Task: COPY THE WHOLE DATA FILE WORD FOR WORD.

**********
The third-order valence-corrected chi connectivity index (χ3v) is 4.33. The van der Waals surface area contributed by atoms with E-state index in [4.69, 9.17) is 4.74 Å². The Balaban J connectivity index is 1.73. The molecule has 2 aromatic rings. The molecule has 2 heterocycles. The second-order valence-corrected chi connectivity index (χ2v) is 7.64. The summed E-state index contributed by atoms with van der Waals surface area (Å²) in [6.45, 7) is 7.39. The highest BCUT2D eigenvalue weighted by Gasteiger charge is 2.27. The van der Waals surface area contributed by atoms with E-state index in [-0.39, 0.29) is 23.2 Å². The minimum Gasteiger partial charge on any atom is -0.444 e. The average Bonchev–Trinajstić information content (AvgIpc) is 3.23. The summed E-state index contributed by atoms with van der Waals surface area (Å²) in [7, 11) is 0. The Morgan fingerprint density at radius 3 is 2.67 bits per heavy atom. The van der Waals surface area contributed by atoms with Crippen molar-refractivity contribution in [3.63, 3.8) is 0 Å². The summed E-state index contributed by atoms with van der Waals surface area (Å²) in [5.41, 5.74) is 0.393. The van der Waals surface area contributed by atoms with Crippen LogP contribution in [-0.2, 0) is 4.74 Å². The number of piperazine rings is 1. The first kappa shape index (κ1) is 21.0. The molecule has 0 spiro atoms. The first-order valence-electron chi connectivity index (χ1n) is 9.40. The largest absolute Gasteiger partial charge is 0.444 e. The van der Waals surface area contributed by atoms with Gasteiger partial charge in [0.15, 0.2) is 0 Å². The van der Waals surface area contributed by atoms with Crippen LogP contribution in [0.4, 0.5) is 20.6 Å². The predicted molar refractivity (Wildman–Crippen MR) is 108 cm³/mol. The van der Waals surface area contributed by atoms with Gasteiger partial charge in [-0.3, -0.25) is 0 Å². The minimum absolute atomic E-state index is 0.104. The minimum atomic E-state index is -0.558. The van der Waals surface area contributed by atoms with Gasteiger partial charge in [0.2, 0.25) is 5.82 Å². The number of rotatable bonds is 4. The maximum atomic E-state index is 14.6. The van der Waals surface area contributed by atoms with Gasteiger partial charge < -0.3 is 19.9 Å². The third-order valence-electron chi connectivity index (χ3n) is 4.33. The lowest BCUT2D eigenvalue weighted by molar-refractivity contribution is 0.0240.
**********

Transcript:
The third-order valence-corrected chi connectivity index (χ3v) is 4.33. The van der Waals surface area contributed by atoms with E-state index in [4.69, 9.17) is 4.74 Å². The Balaban J connectivity index is 1.73. The molecule has 2 aromatic rings. The molecule has 2 heterocycles. The second-order valence-corrected chi connectivity index (χ2v) is 7.64. The summed E-state index contributed by atoms with van der Waals surface area (Å²) in [6.45, 7) is 7.39. The highest BCUT2D eigenvalue weighted by Gasteiger charge is 2.27. The van der Waals surface area contributed by atoms with E-state index in [-0.39, 0.29) is 23.2 Å². The minimum Gasteiger partial charge on any atom is -0.444 e. The average Bonchev–Trinajstić information content (AvgIpc) is 3.23. The summed E-state index contributed by atoms with van der Waals surface area (Å²) in [7, 11) is 0. The Morgan fingerprint density at radius 3 is 2.67 bits per heavy atom. The van der Waals surface area contributed by atoms with Crippen molar-refractivity contribution in [3.63, 3.8) is 0 Å². The summed E-state index contributed by atoms with van der Waals surface area (Å²) in [5.41, 5.74) is 0.393. The van der Waals surface area contributed by atoms with Crippen LogP contribution in [-0.2, 0) is 4.74 Å². The number of piperazine rings is 1. The first kappa shape index (κ1) is 21.0. The molecule has 0 spiro atoms. The first-order valence-electron chi connectivity index (χ1n) is 9.40. The largest absolute Gasteiger partial charge is 0.444 e. The van der Waals surface area contributed by atoms with Gasteiger partial charge in [0.15, 0.2) is 0 Å². The van der Waals surface area contributed by atoms with Crippen LogP contribution in [0.4, 0.5) is 20.6 Å². The predicted molar refractivity (Wildman–Crippen MR) is 108 cm³/mol. The van der Waals surface area contributed by atoms with Gasteiger partial charge in [-0.3, -0.25) is 0 Å². The minimum absolute atomic E-state index is 0.104. The minimum atomic E-state index is -0.558. The van der Waals surface area contributed by atoms with Gasteiger partial charge in [0.2, 0.25) is 5.82 Å². The number of rotatable bonds is 4. The maximum atomic E-state index is 14.6. The van der Waals surface area contributed by atoms with Gasteiger partial charge < -0.3 is 19.9 Å². The third-order valence-electron chi connectivity index (χ3n) is 4.33. The lowest BCUT2D eigenvalue weighted by molar-refractivity contribution is 0.0240.